In Greece’s chaotic wake bobs the listing Republic of Cyprus, soon to be the fifth Eurozone country, out of seventeen, to get a bailout. By June 30. And on July 1, in the ironic European manner, the tiny country on a Mediterranean island that is geographically closer to Turkey, Syria, and Israel than any European country, will automatically rotate into the Presidency of the Council of the European Union for a six-month term—mechanized democracy at the EU level.
Only last year’s €2.5 billion loan from Russia has kept it afloat. Its economy is shrinking, unemployment is at a record, and real estate is collapsing after a phenomenal bubble and after an even more phenomenal nationwide title-deed scandal that bankers, lawyers, and developers were colluding in to their immense benefit. And it has taken down the banks. [For more on that fiasco, read my post from last October.... Another Eurozone Country Bites the Dust].
So the banks need to be “recapitalized.” As is the case in Eurozone bailouts, the losses will be socialized to taxpayers in distant countries. €1.8 billion, or 10% of GDP, is needed just to recapitalize its second-largest bank, Cyprus Popular Bank. Many more billions will be needed for the other banks. And as the first bailout is never enough, more money will be needed for the second wave. The government itself needs to be bailed out too; it has been cut off from the markets and can’t get its deficits under control—amazing how a country with 803,000 people can concoct problems of such magnitude.
“The issue is urgent,” said Finance Minister Vassos Shiarly on Monday because “recapitalization of the banks must be completed by June 30.” And on Tuesday, a government spokesman confirmed that a bailout would be “one of the options.” It would be large—”a comprehensive request covering not only present circumstances and the recapitalization of the banks but also future needs,” Shiarly said. But there is one thing Cyprus has that the other four bailed-out debt sinners don’t have. And it changes everything.
Vast deposits of natural gas. Noble Drilling announced the discovery last December. Based on its Cyprus A-1 well, it estimated that the field off the southern coast held up to 8 trillion cubic feet of gas. There is a good probability of other gas fields around Cyprus. And a mad scramble has ensued.
15 major oil and gas companies and consortiums, among them Russia’s Novatec, Italy’s ENI, France’s Total, and Malaysia’s Petronas, are bidding to start exploratory drilling activities. Novatek may also invest in transport, processing, and liquefaction facilities (to produce LNG for export). Chinese firms have submitted proposals. Israel is working with Cyprus on a “unitization agreement” for reserves that overlap the border between their “exclusive economic zones.” And they’re bent over plans for a pipeline between their gas fields.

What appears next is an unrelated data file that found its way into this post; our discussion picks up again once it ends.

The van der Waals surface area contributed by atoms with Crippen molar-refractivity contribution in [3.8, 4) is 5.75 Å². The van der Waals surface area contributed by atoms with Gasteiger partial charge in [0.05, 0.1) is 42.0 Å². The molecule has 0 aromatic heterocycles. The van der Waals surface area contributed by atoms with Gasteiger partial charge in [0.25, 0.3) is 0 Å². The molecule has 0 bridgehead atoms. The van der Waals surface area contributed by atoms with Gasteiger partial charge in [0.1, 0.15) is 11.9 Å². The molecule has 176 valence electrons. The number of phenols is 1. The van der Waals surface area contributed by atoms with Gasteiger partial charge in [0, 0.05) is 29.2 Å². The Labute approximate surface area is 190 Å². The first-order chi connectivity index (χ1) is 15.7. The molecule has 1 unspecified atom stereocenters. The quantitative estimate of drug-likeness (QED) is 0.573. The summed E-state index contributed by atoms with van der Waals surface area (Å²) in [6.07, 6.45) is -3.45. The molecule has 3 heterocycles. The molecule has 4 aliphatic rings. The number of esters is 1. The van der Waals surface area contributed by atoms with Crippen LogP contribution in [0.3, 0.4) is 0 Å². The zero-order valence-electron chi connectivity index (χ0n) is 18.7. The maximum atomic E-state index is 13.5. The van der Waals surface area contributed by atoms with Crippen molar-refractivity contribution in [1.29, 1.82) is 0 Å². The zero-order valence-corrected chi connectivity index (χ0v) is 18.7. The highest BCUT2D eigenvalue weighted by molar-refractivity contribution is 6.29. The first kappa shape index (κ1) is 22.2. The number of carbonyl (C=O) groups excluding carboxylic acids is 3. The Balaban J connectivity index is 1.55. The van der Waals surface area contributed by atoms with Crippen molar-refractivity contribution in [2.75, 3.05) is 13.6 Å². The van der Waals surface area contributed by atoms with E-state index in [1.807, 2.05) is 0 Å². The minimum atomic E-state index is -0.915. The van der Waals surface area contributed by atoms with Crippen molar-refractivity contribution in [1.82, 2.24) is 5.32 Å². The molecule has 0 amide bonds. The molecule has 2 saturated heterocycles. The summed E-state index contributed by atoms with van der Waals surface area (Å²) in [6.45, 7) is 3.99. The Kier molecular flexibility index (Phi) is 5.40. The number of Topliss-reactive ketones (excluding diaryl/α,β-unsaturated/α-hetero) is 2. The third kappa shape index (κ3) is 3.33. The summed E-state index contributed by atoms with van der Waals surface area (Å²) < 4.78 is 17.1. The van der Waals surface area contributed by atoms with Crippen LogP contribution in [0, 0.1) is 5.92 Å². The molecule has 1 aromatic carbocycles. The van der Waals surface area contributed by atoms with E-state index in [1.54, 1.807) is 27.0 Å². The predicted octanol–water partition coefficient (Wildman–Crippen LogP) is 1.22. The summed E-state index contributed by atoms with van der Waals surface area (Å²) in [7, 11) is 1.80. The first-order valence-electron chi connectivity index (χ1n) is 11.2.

Alas, Cyprus has been a divided island since 1974: in the south, Greek-speaking Cypriots; in the north, Turkish-speaking Cypriots—who proclaimed the Turkish Republic of Northern Cyprus, recognized only by Turkey. So the gas find is a bit delicate ... to the point where NATO member Turkey sent warships to the area to pressure Cyprus to halt exploration until their dispute is resolved. To defuse the situation, Commerce Minister Praxoula Antoniadou claimed that the project would take years of planning, exploration, and construction. By the time revenue starts flowing, he said, Cyprus would be reunified, and all Cypriots would benefit from the manna.
The gas could be exported to continental Europe which currently relies on expensive Russian gas. But a pipeline would have to cross Turkey, and current tensions make that a non-option. Hence the necessity for a liquefaction facility, from which the gas could be exported as LNG by tanker to anywhere in the world. It would cost perhaps €7 billion, more than a third of the country’s GDP. Yet companies are eager to build and fund it.
The promise of money! Despite its fiscal nightmare, corruption, teetering economy, and ruined banking sector, Cyprus won’t have a problem attracting a bailout, either from the Troika, or if they bandy about the noxious terms of structural reforms and austerity, from Russia, China, or some other side. For them it would mean an investment in a scarce resource, a bridgehead to the EU, and possibly a controlling stake in the country.
On June 17, when Greeks try again to choose a government, they’ll decide their country’s fate—or not. One thing is for sure: whoever wins will push for more bailout billions, but forget the conditions, the structural reforms, and austerity. Just the money. They’d watched the Spanish Prime Minister proclaim victory. Read.... Greece’s Scams, Extortion, and “Suicidal” Possibility.